|Place of origin||Italy|
|Region or state||Campania, Sicily, Parma|
|Main ingredients||Eggplant or breaded meat, cheese, tomato sauce|
|Cookbook: Parmigiana Media: Parmigiana|
Parmigiana (US: //, UK: //; Italian: [parmiˈdʒaːna]; also parmigiana de melanzane [parmiˈdʒaːna di melanˈdzaːne; -ˈtsa-], or melanzane alla parmigiana [melanˈdzaːne alla parmiˈdʒaːna; -ˈtsa-] or shortened as Parmai, in Australian English  called eggplant parmesan) is an Italian dish made with a shallow or deep-fried sliced eggplant (also called aubergine) filling, layered with cheese and tomato sauce, then baked. Parmigiana made with a filling of eggplant is the earliest and still unique Italian version. Other variations may include chicken, veal, or another type of meat cutlet or vegetable filling. The origin of the dish is claimed by both the Southern regions of Campania and Sicily.
The dish consists of a sliced filling pan fried in oil, layered with tomato sauce and cheese, and baked in an oven. In some versions, the sliced filling is first dipped in beaten eggs and dredged in flour or breadcrumbs before frying. Some recipes use hard grated cheeses such as Parmigiano, while others use softer melting cheeses like mozzarella, or a combination of these.
In the United States and Canada, veal parmigiana or chicken parmigiana is often served as an entree, and sometimes is served as a submarine sandwich. It is also popular with a side of or on top of pasta. Diced onions or green bell peppers, sauteed or raw, are sometimes added. A similar veal dish is known in Italian as Cotolette alla Bolognese., however, traditional Italian recipes exclude tomato sauce from the dish. Costelette Parmigiana is another related veal dish, however, in Italy it is generally served without sauce or cheese.
Veal or chicken parmigiana is a common dish in Australia and Argentina and in both countries often served with a side of chips or salad. In Australia, it may also contain a variety of toppings, including sliced ham or fried eggplant (aubergine) slices.
In Argentina and in other neighboring South American countries, veal or chicken parmigiana is topped with ham and served with french fries. It is known as milanesa a la napolitana. If the dish is topped with a fried egg, then it is known as a súper milanesa or suprema napolitana. The origin of the dish was the Napoli restaurant in Buenos Aires during the 1940s. (See also Milanesa napolitana (in Spanish).)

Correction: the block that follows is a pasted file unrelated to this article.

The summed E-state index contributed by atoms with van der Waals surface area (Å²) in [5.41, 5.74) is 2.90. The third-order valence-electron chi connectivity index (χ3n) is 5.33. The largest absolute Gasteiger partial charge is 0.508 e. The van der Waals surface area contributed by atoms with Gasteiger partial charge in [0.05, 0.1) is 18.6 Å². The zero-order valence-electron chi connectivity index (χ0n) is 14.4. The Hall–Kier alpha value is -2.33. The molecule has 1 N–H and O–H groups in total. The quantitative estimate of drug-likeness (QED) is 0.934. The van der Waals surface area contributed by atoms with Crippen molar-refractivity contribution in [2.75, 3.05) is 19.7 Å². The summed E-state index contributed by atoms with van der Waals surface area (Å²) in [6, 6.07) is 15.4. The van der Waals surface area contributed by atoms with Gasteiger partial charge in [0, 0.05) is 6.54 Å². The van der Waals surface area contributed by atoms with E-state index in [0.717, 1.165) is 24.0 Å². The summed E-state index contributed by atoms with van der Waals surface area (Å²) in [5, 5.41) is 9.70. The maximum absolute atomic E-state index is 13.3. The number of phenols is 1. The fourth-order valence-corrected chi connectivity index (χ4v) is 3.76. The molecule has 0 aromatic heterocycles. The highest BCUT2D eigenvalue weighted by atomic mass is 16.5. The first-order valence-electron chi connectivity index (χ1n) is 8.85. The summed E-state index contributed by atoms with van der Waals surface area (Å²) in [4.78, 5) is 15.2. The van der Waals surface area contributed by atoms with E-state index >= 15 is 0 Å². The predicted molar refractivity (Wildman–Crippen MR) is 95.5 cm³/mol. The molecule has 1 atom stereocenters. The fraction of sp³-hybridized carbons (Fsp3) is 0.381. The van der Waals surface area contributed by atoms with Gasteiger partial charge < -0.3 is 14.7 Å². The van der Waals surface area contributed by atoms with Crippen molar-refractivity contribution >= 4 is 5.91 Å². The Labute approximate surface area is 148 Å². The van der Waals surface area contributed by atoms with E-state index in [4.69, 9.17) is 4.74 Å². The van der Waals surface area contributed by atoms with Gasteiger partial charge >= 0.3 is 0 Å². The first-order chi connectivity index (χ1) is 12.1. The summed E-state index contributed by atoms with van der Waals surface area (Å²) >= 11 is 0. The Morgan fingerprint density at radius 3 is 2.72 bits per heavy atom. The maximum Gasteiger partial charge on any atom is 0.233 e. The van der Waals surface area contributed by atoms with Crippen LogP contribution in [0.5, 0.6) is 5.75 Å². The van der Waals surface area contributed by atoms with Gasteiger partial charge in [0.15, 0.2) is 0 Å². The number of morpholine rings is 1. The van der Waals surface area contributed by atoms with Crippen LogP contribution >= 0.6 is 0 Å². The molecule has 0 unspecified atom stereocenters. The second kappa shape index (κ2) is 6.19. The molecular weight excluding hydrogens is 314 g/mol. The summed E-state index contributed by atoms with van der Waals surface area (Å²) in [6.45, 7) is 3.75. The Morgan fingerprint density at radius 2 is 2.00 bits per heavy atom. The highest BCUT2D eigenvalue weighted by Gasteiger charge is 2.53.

A similar dish, the parmo, which uses either pork or chicken, has developed in England.
In Brazil, Parmigiana is a popular restaurant dish, which was brought over by Italian immigrants (Brazil having the largest population of such immigrants in the world). There are three kinds of Parmigiana in Brazil: filé de frango a parmigiana (chicken fillet parmigiana), berinjela a parmigiana (eggplant parmigiana) and meat parmigiana. Three types of beef are used to make meat parmigiana: two prime cuts, yielding, respectively, filé mignon à parmigiana (tenderloin parmigiana) and contra-filé à parmigiana (sirloin steak parmigiana), while the third type, yielding bife à parmigiana, is simply beef of an unspecified cut. In Brazil, Parmigiana dishes are usually served with either white rice and fried potatoes or with pasta in a tomato sauce.
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- Peucker, Christie (2011-01-02). "They're the parmi police Duo in quest for Adelaide's best". Sunday Mail. Adelaide, South Australia. p. 20.
- Pisarro, Marcelo (2012-05-11). "Milanesa napolitana". Clarín (Argentine newspaper) (in Spanish).
- "Milanesa a la napolitana". El Reporte (in Spanish). 2013-04-25.
- "El origen de la milanesa". ABC Color (in Spanish). 2013-04-13.
- Asier, Soren (2012-07-13). "Clásica milanesa napolitana de Argentina". iMujer (in Spanish).